Expert Care — Rodney Mell

Rodney Mell, Zumbro Valley Mental Health Recovery Program Supervisor

Rodney Mell, of Oronoco, is a licensed alcohol and drug counselor and serves as Recovery Programs supervisor at Zumbro Valley Mental Health Center, Rochester.

What did it take to get this job?

Managerial expertise and clinical experience.

What drew you to Zumbro Valley Mental Health Center?

Excellent reputation for the treatment of substance abuse problems, including an enhanced treatment program for co-occurring disorders; substance abuse and mental health (as well as Zumbro Valley's use of best-practice guidelines for treatment).


How many patients do you work with each year?

The staff and myself will work with hundreds of individuals experiencing drug or alcohol problems in any given year. We provide individualized and specialized services to persons who are needing the basics of treatment, the person who has cognitive impairment and using substances, the person with a co-occurring disorder, the person who may be more accepting of the harm-reduction model and a program specific to women. I work both directly and indirectly with our patients both as the clinician and as the supervisor.

Why is chemical health treatment important?

The substance abuse profession is currently undergoing significant change, with research spinning off of large investments in traumatic brain injury and post traumatic stress disorder and how these conditions impact people who struggle with addiction. Through these and other studies, we have evidence that addiction is a disease rather than just a moral or self-will issue. A better understanding of how the brain works and the behavioral factors enhances current and potential treatments, giving patients better information to manage their substance abuse problems throughout the course of their life.

What do you offer patients?

I think the most important gift my colleagues and I provide is helping patients understand they can live a fulfilling life. It may not seem that way when people first start treatment, but passing along the knowledge to help them modify their behavior to accomplish this is personally very gratifying.

What challenge do you face?

Unfortunately, there is a lack of funding resources to help many of our patients.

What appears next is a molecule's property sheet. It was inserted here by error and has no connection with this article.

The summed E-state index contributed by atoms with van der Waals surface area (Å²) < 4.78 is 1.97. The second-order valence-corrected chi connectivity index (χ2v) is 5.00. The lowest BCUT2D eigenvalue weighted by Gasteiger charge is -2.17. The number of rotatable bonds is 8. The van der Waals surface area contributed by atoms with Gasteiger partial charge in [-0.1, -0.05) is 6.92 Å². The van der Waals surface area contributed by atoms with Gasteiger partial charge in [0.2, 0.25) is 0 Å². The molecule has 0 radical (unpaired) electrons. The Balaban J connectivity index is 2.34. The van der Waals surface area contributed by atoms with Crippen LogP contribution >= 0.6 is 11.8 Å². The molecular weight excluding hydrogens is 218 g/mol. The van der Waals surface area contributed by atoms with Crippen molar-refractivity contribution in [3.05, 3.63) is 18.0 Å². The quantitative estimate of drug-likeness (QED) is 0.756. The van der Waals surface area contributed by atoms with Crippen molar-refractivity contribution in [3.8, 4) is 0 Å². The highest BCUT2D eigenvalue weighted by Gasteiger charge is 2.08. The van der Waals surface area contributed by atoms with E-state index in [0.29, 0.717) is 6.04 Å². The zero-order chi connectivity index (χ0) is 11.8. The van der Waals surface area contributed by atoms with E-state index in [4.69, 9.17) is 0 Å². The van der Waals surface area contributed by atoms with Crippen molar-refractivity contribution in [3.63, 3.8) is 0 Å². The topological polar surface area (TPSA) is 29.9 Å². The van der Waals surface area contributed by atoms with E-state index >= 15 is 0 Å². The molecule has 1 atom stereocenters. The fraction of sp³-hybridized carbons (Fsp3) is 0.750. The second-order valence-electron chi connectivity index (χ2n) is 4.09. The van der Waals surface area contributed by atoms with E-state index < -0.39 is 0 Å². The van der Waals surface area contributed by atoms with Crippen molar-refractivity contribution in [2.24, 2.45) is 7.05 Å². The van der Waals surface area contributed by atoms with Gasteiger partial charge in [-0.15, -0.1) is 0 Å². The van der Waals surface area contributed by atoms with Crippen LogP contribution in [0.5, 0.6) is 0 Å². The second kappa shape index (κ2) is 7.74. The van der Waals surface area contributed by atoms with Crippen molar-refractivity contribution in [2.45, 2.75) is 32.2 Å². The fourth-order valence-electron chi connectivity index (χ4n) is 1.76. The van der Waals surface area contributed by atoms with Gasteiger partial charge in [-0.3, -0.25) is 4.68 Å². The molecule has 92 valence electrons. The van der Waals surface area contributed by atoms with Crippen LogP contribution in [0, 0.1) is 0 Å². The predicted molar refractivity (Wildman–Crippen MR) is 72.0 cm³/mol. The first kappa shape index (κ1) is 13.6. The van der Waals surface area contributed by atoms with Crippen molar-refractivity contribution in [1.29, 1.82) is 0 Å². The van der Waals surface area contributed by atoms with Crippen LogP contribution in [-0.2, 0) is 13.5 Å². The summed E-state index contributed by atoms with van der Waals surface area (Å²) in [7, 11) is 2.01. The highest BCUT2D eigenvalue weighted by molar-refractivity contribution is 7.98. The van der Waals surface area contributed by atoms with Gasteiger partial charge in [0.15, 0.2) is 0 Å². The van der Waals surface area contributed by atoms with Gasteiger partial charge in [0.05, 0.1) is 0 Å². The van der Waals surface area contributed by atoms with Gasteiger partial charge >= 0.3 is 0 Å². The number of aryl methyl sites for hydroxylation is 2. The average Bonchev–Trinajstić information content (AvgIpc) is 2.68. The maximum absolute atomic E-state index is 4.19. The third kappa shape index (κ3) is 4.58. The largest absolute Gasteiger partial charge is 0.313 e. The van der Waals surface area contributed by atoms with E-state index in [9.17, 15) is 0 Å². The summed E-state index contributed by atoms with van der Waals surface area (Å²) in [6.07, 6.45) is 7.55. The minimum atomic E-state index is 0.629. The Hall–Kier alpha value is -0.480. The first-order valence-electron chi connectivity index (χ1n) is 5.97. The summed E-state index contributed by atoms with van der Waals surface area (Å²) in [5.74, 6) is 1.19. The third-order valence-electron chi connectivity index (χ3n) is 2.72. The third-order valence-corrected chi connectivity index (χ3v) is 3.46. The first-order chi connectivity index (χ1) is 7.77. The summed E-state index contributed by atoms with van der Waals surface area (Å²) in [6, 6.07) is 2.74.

Tell us about a turning point in your life:

The day I discovered that developing and nurturing relationships is more important than completion of tasks.

3 things patients can do to decrease the need to see you:

Understand that there are others who have faced this disease and are now clean/sober and that they can be a support. The second is to understand that physical, mental and chemical health are all inter-related and a holistic approach to treatment is most beneficial to recovery. Finally, people need to embrace the fact that they have been created for a purpose and to lead a life in that purpose.

Finish this sentence: Stigma...

... needs to be replaced with the truth that we all are interdependent on each other.

Name an on-the-job lesson you learned about patient needs:

Early on in my career as a treatment counselor, I determined that empathy is critical for successful treatment and have used the following truism since: "I breathe the same air you breathe, drink the same water and walk the same earth you do, so let's complement each other."


What are some of the greatest needs for chemical health treatment?

People must be willing to explore their readiness and motivation to make lifestyle changes. People also need to explore how alcohol or drugs has consequentially affected their work, relationships and other aspects of their lives. Finally, it's vital that people realize recovery is a life-long process.

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